The fit-out of a new nursery is a low-key way for decorators to establish a relationship within influential social networks where word of mouth recommendations carry the most sway. Made in Chelsea star Millie Mackintosh chose Dublin-based Arlene McIntyre of Ventura Design to decorate her bohemian London home following a recommendation from her friend, the Howth-born model, fellow reality TV star, and entrepreneur Vogue Williams, whose nursery McIntyre had designed.
McIntyre opened her London office 12 months ago, but by then she already had several celebrity clients on her books. They favour her discreet, underdone, classical style.
She met Vogue Williams through designer Paul Costelloe, after the two – Costelloe and McIntyre – got talking at the Ideal Home Show in Dublin. McIntyre had designed the showhouse at the event and met Costelloe at a stand she had taken with her husband Jurgen Riedel, who specialises in bathroom units. Costelloe was there to talk at an Irish Times event, and he and Riedel immediately hit it off. "The next thing they wanted to set up a meeting to discuss the idea of doing a furniture collection together," she recalls.
Costelloe later let it slip that he was designing Williams’s wedding dress and that she was expecting a baby. She might need some design advice at home, he said. “You guys should talk.”
Vogue's secret Scottish wedding in June 2018 later appeared on her Instagram feed and she and husband Spencer Matthews welcomed their first child, Theodore, in October of that year. McIntyre was commissioned to create a "gender neutral" nursery. "She was very practical and wanted it to suit all babies that might be in the space," McIntyre recalls. The nursery included a daybed that anyone could sleep on in case the baby wasn't settling. It was made in Ventura's factory in Santry, as most of the Ventura furniture is. The designer flew over her own wallpaper expert to hang the Style Library print in the space because she says it was still cheaper than using a London-based tradesperson.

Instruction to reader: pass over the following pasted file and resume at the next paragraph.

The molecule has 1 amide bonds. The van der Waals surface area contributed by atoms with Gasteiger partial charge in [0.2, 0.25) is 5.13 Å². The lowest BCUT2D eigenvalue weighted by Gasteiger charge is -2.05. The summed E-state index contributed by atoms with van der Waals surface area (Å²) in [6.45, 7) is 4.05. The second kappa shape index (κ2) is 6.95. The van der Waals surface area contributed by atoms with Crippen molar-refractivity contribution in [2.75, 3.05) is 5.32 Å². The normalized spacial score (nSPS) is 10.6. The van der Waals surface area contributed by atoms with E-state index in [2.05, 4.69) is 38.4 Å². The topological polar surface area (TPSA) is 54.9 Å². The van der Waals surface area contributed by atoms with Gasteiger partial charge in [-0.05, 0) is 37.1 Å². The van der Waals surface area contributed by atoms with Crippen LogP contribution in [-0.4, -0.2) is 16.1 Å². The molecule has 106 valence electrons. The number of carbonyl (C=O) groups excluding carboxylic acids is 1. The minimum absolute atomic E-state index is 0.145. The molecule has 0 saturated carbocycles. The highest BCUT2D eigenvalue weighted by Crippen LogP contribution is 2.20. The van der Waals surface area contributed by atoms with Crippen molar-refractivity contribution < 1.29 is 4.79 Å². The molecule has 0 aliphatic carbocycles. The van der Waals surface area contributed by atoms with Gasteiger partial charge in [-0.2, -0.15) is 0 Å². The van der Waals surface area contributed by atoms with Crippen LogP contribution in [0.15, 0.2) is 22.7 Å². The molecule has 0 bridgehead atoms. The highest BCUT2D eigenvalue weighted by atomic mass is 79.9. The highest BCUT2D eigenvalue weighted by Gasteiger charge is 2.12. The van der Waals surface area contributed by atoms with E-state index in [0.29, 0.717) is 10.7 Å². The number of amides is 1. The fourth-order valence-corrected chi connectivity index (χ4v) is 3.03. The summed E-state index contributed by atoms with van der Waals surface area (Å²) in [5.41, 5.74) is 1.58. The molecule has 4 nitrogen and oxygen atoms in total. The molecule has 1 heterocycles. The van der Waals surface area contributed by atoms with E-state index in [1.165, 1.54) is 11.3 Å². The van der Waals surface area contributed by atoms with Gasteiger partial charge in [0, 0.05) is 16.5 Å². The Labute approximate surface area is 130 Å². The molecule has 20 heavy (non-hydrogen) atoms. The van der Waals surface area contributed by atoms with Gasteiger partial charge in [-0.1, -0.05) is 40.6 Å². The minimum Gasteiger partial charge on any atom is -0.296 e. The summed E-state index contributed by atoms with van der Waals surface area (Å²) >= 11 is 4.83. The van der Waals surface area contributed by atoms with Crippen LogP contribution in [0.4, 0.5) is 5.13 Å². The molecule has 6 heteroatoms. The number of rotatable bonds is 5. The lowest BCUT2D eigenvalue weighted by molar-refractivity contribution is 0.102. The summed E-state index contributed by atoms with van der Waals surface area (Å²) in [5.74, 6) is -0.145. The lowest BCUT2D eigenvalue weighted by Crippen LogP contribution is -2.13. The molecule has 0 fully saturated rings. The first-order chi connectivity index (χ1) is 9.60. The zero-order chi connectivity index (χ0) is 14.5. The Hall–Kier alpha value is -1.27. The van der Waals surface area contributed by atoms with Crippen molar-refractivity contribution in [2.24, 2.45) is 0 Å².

Central to the room was a cot with Perspex rods that let Williams see the baby from any angle. The cot, which has been named after the Dublin model, is now available to buy through Ventura Design.
It was Williams who introduced McIntyre to Millie. McIntyre had never watched TV hit Made in Chelsea. “I didn’t know who she was. It started with a phone call and I travelled over and back every two weeks.”
She was travelling to meet clients in London for years before she set up an office there and finds FaceTime a useful tool to help communicate ideas. While an expert in working remotely for these jobs, when meeting Millie McIntyre would travel with a suitcase packed full of swatches, samples, ideas and materials. She also posted more suggestions to her.
Millie first commissioned McIntyre to do up an apartment in Battersea she had shared with Hugo, her second husband, with whom she had appeared on Made in Chelsea. When they moved into this Chelsea home, pictured, they were expecting a baby and once again called on her services.
“As a client Millie is quite bohemian,” says McIntyre. “Both she and Hugo had a rock ‘n’ roll sort of a vibe. They’re very cool, real homey and not showy at all.”
But disharmony is still common amid the design process, she says. “The secret is to work through it and compromise all the time. In-person meetings help. So does communication, broaching conversations the couples often haven’t even had themselves.